I finally, FINALLY started a type of quilting I’ve wanted to try for quite a while- foundation paper piecing (FPP). My initial impression is- where has this been my whole life? Oh yea, right there under my nose. Better late than never I suppose.
What Exactly is FPP?
Leila Gardunia has an excellent definition in her article "How to Foundation Paper Piece":
Foundation paper piecing is when the outline of a quilt block is printed on a paper foundation and fabric is sewn together on the paper using the outline as a sewing guide. When the block is complete the paper foundation is removed. Amazingly accurate piecing is possible with foundation paper piecing, even with the smallest of pieces.
Traditional quilt piecing doesn't use paper as a template and relies instead on accurate cutting and seam allowances. You can already see how FPP might offer some benefits and advantages! (I still love traditional piecing, too!)
In case you have some confusion as to the difference between FPP and EPP (English Paper Piecing) check out this nicely written article from Stitched in Color!
Trim the Tree
Rewind a couple of years. My husband and I had visited my mom in Virginia and during our stay ended up at a totally cute and awesome quilt shop named Sarah’s Thimble.
Among various bits of yardage, my Mom and I both spotted a cool little pattern for sale named “Tall Trim the Tree” by Cindi Edgerton of A Very Special Collection.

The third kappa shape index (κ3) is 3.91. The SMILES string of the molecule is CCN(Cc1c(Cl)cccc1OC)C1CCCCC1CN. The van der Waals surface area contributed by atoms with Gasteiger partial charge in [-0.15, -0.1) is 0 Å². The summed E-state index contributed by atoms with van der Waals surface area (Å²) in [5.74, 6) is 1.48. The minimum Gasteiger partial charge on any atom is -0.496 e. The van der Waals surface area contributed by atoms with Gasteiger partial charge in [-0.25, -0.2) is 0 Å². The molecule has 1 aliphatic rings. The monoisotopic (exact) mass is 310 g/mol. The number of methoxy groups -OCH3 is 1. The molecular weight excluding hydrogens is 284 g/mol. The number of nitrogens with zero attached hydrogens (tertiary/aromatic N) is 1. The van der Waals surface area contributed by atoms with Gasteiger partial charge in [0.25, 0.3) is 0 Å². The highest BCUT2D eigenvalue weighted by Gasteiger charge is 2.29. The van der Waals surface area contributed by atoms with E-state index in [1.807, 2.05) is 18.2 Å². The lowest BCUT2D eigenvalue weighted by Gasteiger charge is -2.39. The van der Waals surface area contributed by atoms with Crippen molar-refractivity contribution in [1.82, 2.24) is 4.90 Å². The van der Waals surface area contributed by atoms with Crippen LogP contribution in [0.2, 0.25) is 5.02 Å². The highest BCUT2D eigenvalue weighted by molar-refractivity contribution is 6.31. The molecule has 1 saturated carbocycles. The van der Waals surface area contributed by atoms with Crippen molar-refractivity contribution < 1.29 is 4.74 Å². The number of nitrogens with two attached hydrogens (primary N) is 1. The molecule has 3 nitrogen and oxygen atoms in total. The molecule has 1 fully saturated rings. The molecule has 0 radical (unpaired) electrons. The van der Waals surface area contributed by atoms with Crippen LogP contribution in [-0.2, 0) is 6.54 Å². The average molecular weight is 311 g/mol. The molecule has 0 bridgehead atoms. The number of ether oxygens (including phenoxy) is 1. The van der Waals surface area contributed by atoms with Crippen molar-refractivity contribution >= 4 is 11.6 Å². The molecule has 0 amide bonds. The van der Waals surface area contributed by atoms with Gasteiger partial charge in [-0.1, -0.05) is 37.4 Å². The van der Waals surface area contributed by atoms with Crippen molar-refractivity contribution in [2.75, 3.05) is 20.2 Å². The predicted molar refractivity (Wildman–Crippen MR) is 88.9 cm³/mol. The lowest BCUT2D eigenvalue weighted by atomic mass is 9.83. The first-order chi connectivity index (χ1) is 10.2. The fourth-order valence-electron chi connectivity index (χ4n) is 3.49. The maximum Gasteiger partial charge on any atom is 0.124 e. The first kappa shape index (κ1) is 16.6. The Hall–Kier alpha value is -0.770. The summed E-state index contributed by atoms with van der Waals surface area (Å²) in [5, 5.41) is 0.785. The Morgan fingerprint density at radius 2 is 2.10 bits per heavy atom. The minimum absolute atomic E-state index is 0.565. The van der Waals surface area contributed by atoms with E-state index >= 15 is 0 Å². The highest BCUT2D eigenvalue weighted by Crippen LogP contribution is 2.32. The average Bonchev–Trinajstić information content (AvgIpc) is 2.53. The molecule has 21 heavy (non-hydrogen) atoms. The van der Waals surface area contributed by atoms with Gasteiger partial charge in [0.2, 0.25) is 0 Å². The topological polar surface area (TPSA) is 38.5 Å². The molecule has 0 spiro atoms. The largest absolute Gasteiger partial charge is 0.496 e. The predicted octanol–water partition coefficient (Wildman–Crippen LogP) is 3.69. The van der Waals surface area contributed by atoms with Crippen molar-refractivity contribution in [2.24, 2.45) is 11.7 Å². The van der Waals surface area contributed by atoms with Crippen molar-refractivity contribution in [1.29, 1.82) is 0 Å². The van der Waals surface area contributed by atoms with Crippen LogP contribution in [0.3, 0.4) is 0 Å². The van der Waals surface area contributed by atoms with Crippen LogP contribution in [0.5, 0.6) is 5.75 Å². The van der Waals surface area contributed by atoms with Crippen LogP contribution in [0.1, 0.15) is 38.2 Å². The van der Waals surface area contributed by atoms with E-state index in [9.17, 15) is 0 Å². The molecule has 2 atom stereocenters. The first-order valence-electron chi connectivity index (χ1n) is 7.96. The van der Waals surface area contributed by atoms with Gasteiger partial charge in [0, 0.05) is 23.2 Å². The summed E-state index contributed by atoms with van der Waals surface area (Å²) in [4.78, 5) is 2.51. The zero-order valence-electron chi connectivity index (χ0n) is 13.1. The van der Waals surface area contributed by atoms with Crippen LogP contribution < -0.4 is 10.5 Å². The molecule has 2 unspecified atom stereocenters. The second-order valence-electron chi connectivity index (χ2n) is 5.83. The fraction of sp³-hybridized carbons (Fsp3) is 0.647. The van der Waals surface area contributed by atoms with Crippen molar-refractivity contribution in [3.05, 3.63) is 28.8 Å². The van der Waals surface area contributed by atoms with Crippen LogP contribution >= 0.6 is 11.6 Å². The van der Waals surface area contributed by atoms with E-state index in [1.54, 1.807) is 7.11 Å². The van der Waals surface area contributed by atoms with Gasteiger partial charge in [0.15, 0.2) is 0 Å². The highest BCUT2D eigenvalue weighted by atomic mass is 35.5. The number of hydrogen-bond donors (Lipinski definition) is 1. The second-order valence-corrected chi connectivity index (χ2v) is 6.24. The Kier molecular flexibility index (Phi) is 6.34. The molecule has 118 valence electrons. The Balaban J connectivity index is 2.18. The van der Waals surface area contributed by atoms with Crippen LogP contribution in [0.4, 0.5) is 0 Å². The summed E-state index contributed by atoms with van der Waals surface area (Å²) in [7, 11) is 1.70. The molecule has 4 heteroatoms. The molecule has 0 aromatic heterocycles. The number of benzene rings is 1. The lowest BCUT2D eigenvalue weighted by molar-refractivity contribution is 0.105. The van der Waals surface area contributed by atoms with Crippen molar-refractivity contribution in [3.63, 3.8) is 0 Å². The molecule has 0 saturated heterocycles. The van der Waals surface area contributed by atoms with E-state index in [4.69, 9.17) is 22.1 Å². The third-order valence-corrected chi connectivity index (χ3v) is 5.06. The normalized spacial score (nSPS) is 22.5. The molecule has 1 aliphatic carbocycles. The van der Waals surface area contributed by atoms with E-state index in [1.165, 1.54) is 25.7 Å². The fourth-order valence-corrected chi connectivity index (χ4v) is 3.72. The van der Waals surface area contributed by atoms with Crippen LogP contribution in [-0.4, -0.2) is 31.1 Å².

It was offered in two sizes, I bought the larger one and she bought one of each, the larger and smaller. Several places online sell this pattern, including Shabby Fabrics.
The difference between my Mom and me is she made hers shortly after and I got so distracted by other projects that it took me almost two years to get to mine. She was instantly telling me how amazing this new method was! She completed two of them before I started one; one for my brother and one for her to keep.
Eventually, her patience with me grew thin and she ended up mailing me a copy of the smaller one (the pattern sets included enough foundation tissue paper to make two per each). The rationale being it was smaller thus requiring less time and material. She also ordered me the ruler I needed for this, called the “Add a Quarter Inch” ruler. The day the ruler delivered she must’ve been tracking its delivery because the phone rang minutes after it arrived. She was so excited and said, “See? Now you have to try it!”
Moms are the best.
So I did. And thanks a lot Mom. I’m addicted.
The "A Little Bit Shorter Tall Tree" is the one I made and I opted to shrink down the borders a bit. Truth be told it was because I only had enough of the fabric I needed for a slimmer border but I really like the final result!
I highly recommend this project if you’re new to FPP. The pieces aren’t too small, the pattern is clear and there is also this fantastic walk-through of making it. This was invaluable and the project is super satisfying!
Other Resources for Starting FPP
I love the crisp points achieved with FPP and how it lends itself to the use of scraps! It allows piecing of things that may be too intricate or complex for traditional piecing. I plan to experiment with my own patterns, even taking pictures and turning them into quilts! Maybe a frenchie pattern is in order? You know how important they are to me by now, so why not?
Aren't those boys cute? I can't handle it. They're my babies.
Someone suggested to me this newsprint paper from Amazon for printing my templates and I’ve had excellent results with it. Very cost-efficient compared to some of the other papers out there, too!
Have you tried FPP? What are your thoughts or tips? I'm so excited to continue learning and experimenting with this method!